Yamaha have got where they are today by superior branding, advertising and product development.
Yamaha put in so much effort to make their digital pianos (known as Clavinova) sound and feel as close to a real piano as possible, the sound sample they use for their digital pianos is taken from their own concert grand piano.
Rating: 9 out of 10.
Advice: Go ahead and buy any Yamaha digital piano from the range.
Price: Basic models start from RRP £989. You should be able to buy a Yamaha digital piano on the web for about 20% off.
Casio digital pianos
The Casio digital piano has improved vastly over the previous few years. The Casio digital pianos were considered mediocre a few years ago, but now their improvements have been so great they are considered to be one of the best digital pianos on the market today.
Casio digital pianos are, and have always been, the best value for money. The Casio digital pianos are not quite as good as the Roland or the Yamaha but they are generally cheap digital pianos, between half and two thirds the price of the Yamaha and Roland digital pianos.
Rating: 7 out of 10.
Advice: Fantastic value for money! Go ahead and buy any Casio digital piano from the Celviano range (Casio AP). You might want to consider the Casio Privia digital piano range if you are short of space.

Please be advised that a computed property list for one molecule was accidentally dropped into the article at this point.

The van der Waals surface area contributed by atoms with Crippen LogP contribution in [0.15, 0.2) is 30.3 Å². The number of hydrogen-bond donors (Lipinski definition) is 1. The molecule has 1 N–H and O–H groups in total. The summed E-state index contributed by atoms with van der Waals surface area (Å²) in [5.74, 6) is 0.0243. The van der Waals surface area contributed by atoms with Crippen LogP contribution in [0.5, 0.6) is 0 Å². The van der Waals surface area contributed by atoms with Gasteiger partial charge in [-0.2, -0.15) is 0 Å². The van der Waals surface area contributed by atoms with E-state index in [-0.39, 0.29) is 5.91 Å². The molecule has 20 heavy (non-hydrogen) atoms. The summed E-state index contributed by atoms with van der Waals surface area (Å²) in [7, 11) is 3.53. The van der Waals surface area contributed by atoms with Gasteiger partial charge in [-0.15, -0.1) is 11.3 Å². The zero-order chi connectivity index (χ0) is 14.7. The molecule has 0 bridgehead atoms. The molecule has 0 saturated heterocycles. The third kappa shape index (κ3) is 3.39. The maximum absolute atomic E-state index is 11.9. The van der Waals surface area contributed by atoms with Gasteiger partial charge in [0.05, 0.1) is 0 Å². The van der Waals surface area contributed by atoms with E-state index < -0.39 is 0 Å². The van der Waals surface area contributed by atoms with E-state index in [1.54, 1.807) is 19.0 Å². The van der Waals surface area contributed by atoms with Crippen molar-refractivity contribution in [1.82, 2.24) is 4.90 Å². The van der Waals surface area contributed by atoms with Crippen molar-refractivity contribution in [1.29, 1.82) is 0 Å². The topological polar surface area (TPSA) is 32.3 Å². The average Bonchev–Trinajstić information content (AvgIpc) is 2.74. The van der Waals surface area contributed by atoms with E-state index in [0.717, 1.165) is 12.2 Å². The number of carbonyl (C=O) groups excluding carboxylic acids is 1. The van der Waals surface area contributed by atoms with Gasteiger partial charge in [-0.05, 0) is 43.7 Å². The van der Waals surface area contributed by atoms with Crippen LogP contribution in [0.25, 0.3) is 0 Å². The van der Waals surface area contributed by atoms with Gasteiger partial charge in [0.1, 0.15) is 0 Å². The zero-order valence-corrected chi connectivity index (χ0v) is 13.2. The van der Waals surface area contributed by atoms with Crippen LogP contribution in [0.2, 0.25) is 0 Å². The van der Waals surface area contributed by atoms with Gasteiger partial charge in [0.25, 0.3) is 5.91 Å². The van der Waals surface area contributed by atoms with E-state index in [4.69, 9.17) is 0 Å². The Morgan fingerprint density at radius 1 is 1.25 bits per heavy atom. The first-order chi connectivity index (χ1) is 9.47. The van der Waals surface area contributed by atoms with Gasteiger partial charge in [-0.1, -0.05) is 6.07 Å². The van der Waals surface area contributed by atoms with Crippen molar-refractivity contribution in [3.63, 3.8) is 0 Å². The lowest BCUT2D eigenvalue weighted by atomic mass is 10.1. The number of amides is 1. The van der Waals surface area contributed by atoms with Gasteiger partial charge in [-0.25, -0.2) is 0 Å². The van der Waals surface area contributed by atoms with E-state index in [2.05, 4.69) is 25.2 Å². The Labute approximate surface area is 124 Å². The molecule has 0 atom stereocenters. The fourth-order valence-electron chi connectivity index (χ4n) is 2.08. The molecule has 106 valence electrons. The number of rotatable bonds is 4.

Price: Basic models start from RRP £799.99. You should be able to find some great deals on the web.
Casio digital pianos generally sell for around 28-30% off RRP.
Roland digital pianos
The Roland digital piano is built with quality and produces nice piano tones, especially around the centre of the keyboard. The sound is a little thin and false around the middle to high treble though.
Roland has always been known to value their brand extremely highly and will not reduce their prices if it means the quality of their digital pianos would be compromised.
The sound sampling for the Roland digital piano is taken from a Steinway concert grand piano.
Rating: 8 out of 10.
Advice: Go ahead and buy any Roland digital piano from the HP, F or KR range.
Price: Basic modesl start from RRP £899. Prices seem to be fixed on the internet so you won’t be able to get much more than 5% off RRP. You will probably get a better deal on a Roland digital piano from your local music shop.
Korg digital pianos
Korg are perhaps better known for their high end keyboards and stage pianos. They do produce a limited range of digital pianos that offer functions similar to the Casio digital piano.